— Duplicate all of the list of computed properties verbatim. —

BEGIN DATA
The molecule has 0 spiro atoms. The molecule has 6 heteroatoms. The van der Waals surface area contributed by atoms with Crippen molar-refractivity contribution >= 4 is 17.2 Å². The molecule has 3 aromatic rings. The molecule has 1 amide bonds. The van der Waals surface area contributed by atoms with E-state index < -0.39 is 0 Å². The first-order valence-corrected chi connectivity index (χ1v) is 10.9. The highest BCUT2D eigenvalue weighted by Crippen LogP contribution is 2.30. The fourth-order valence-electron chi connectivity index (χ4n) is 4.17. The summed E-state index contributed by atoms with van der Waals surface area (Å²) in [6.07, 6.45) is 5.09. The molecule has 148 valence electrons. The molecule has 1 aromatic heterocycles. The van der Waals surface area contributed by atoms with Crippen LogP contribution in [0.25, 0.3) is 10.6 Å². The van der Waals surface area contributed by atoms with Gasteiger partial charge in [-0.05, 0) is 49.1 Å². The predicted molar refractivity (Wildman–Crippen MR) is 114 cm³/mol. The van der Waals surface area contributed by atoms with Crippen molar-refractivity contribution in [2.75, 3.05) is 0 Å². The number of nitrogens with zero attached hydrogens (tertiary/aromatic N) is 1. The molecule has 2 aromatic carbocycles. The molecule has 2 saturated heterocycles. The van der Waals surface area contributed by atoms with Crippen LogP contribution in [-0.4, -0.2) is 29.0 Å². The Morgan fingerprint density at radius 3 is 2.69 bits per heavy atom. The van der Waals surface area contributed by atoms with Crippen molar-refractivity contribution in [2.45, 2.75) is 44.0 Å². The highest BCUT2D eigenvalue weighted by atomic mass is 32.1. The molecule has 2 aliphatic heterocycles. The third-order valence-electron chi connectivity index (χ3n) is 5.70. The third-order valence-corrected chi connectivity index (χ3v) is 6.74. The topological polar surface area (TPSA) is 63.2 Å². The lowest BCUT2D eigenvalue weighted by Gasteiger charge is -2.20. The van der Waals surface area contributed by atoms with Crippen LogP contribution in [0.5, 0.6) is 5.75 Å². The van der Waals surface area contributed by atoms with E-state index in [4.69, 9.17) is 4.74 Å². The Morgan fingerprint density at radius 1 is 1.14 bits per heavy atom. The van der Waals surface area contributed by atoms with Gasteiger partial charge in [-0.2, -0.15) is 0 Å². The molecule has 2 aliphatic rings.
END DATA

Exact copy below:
The molecule has 0 spiro atoms. The molecule has 6 heteroatoms. The van der Waals surface area contributed by atoms with Crippen molar-refractivity contribution >= 4 is 17.2 Å². The molecule has 3 aromatic rings. The molecule has 1 amide bonds. The van der Waals surface area contributed by atoms with E-state index < -0.39 is 0 Å². The first-order valence-corrected chi connectivity index (χ1v) is 10.9. The highest BCUT2D eigenvalue weighted by Crippen LogP contribution is 2.30. The fourth-order valence-electron chi connectivity index (χ4n) is 4.17. The summed E-state index contributed by atoms with van der Waals surface area (Å²) in [6.07, 6.45) is 5.09. The molecule has 148 valence electrons. The molecule has 1 aromatic heterocycles. The van der Waals surface area contributed by atoms with Crippen LogP contribution in [0.25, 0.3) is 10.6 Å². The van der Waals surface area contributed by atoms with Gasteiger partial charge in [-0.05, 0) is 49.1 Å². The predicted molar refractivity (Wildman–Crippen MR) is 114 cm³/mol. The van der Waals surface area contributed by atoms with Crippen molar-refractivity contribution in [2.75, 3.05) is 0 Å². The number of nitrogens with zero attached hydrogens (tertiary/aromatic N) is 1. The molecule has 2 aromatic carbocycles. The molecule has 2 saturated heterocycles. The van der Waals surface area contributed by atoms with Crippen LogP contribution in [-0.4, -0.2) is 29.0 Å². The Morgan fingerprint density at radius 3 is 2.69 bits per heavy atom. The van der Waals surface area contributed by atoms with Crippen molar-refractivity contribution in [2.45, 2.75) is 44.0 Å². The highest BCUT2D eigenvalue weighted by atomic mass is 32.1. The molecule has 2 aliphatic heterocycles. The third-order valence-electron chi connectivity index (χ3n) is 5.70. The third-order valence-corrected chi connectivity index (χ3v) is 6.74. The topological polar surface area (TPSA) is 63.2 Å². The lowest BCUT2D eigenvalue weighted by Gasteiger charge is -2.20. The van der Waals surface area contributed by atoms with Crippen LogP contribution in [0.5, 0.6) is 5.75 Å². The van der Waals surface area contributed by atoms with E-state index in [4.69, 9.17) is 4.74 Å². The Morgan fingerprint density at radius 1 is 1.14 bits per heavy atom. The van der Waals surface area contributed by atoms with Gasteiger partial charge in [-0.2, -0.15) is 0 Å². The molecule has 2 aliphatic rings.